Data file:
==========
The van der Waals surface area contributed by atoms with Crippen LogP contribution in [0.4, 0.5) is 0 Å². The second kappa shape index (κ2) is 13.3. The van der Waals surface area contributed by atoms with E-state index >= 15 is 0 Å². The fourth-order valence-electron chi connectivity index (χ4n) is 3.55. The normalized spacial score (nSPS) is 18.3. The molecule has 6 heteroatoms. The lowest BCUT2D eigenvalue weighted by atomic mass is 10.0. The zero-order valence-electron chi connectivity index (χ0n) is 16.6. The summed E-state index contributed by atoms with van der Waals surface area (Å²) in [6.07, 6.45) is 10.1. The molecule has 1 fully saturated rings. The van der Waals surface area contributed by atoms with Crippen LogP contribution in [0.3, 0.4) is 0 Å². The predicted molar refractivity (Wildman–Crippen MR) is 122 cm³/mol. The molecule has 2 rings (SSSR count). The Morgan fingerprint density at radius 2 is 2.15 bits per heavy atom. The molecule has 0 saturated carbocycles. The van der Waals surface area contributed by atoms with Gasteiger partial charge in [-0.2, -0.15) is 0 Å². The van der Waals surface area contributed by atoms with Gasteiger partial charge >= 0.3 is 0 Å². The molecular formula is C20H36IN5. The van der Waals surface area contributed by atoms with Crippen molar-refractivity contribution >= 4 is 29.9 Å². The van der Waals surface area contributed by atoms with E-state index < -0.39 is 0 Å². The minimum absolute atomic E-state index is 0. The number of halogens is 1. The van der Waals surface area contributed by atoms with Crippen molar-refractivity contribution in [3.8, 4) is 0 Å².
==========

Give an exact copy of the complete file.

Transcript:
The van der Waals surface area contributed by atoms with Crippen LogP contribution in [0.4, 0.5) is 0 Å². The second kappa shape index (κ2) is 13.3. The van der Waals surface area contributed by atoms with E-state index >= 15 is 0 Å². The fourth-order valence-electron chi connectivity index (χ4n) is 3.55. The normalized spacial score (nSPS) is 18.3. The molecule has 6 heteroatoms. The lowest BCUT2D eigenvalue weighted by atomic mass is 10.0. The zero-order valence-electron chi connectivity index (χ0n) is 16.6. The summed E-state index contributed by atoms with van der Waals surface area (Å²) in [6.07, 6.45) is 10.1. The molecule has 1 fully saturated rings. The van der Waals surface area contributed by atoms with Crippen LogP contribution in [0.3, 0.4) is 0 Å². The predicted molar refractivity (Wildman–Crippen MR) is 122 cm³/mol. The molecule has 2 rings (SSSR count). The Morgan fingerprint density at radius 2 is 2.15 bits per heavy atom. The molecule has 0 saturated carbocycles. The van der Waals surface area contributed by atoms with Gasteiger partial charge in [-0.2, -0.15) is 0 Å². The van der Waals surface area contributed by atoms with Gasteiger partial charge >= 0.3 is 0 Å². The molecular formula is C20H36IN5. The van der Waals surface area contributed by atoms with Crippen molar-refractivity contribution >= 4 is 29.9 Å². The van der Waals surface area contributed by atoms with E-state index < -0.39 is 0 Å². The minimum absolute atomic E-state index is 0. The number of halogens is 1. The van der Waals surface area contributed by atoms with Crippen molar-refractivity contribution in [3.8, 4) is 0 Å².